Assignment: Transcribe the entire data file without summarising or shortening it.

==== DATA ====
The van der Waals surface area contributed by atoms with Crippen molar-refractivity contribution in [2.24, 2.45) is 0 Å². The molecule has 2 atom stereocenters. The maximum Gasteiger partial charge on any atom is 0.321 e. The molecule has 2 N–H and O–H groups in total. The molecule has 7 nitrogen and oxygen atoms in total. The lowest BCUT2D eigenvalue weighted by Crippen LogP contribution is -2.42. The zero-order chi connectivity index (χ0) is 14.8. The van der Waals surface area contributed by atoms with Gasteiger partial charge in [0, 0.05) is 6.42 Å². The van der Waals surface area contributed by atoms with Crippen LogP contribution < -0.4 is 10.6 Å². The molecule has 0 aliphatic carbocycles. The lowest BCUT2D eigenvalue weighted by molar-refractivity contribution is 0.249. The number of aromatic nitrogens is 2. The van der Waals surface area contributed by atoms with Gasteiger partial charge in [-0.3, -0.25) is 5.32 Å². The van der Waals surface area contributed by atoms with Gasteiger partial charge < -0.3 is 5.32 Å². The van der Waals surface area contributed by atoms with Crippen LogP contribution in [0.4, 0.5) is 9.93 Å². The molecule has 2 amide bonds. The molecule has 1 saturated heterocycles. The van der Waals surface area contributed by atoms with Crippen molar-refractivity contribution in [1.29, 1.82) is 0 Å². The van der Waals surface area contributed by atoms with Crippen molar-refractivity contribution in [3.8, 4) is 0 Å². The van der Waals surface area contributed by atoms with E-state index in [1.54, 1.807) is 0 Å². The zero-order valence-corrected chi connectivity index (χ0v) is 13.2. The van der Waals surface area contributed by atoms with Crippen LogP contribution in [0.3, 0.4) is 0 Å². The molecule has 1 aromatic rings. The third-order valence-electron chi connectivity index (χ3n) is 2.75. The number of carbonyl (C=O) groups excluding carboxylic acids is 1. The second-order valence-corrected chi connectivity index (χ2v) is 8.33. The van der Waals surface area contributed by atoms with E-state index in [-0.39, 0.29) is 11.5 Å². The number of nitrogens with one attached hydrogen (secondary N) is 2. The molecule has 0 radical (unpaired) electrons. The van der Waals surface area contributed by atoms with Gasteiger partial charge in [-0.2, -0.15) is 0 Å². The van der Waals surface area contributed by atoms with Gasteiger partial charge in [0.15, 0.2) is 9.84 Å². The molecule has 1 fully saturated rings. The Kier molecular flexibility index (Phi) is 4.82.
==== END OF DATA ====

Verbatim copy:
The van der Waals surface area contributed by atoms with Crippen molar-refractivity contribution in [2.24, 2.45) is 0 Å². The molecule has 2 atom stereocenters. The maximum Gasteiger partial charge on any atom is 0.321 e. The molecule has 2 N–H and O–H groups in total. The molecule has 7 nitrogen and oxygen atoms in total. The lowest BCUT2D eigenvalue weighted by Crippen LogP contribution is -2.42. The zero-order chi connectivity index (χ0) is 14.8. The van der Waals surface area contributed by atoms with Gasteiger partial charge in [0, 0.05) is 6.42 Å². The van der Waals surface area contributed by atoms with Crippen LogP contribution < -0.4 is 10.6 Å². The molecule has 0 aliphatic carbocycles. The lowest BCUT2D eigenvalue weighted by molar-refractivity contribution is 0.249. The number of aromatic nitrogens is 2. The van der Waals surface area contributed by atoms with Gasteiger partial charge in [-0.3, -0.25) is 5.32 Å². The van der Waals surface area contributed by atoms with Gasteiger partial charge < -0.3 is 5.32 Å². The van der Waals surface area contributed by atoms with Crippen LogP contribution in [0.4, 0.5) is 9.93 Å². The molecule has 2 amide bonds. The molecule has 1 saturated heterocycles. The van der Waals surface area contributed by atoms with Crippen molar-refractivity contribution in [1.29, 1.82) is 0 Å². The van der Waals surface area contributed by atoms with Crippen molar-refractivity contribution in [3.8, 4) is 0 Å². The van der Waals surface area contributed by atoms with E-state index in [1.54, 1.807) is 0 Å². The zero-order valence-corrected chi connectivity index (χ0v) is 13.2. The van der Waals surface area contributed by atoms with Crippen LogP contribution in [0.3, 0.4) is 0 Å². The molecule has 1 aromatic rings. The third-order valence-electron chi connectivity index (χ3n) is 2.75. The number of carbonyl (C=O) groups excluding carboxylic acids is 1. The second-order valence-corrected chi connectivity index (χ2v) is 8.33. The van der Waals surface area contributed by atoms with E-state index in [-0.39, 0.29) is 11.5 Å². The number of nitrogens with one attached hydrogen (secondary N) is 2. The molecule has 0 radical (unpaired) electrons. The van der Waals surface area contributed by atoms with Gasteiger partial charge in [-0.2, -0.15) is 0 Å². The van der Waals surface area contributed by atoms with Gasteiger partial charge in [0.15, 0.2) is 9.84 Å². The molecule has 1 fully saturated rings. The Kier molecular flexibility index (Phi) is 4.82.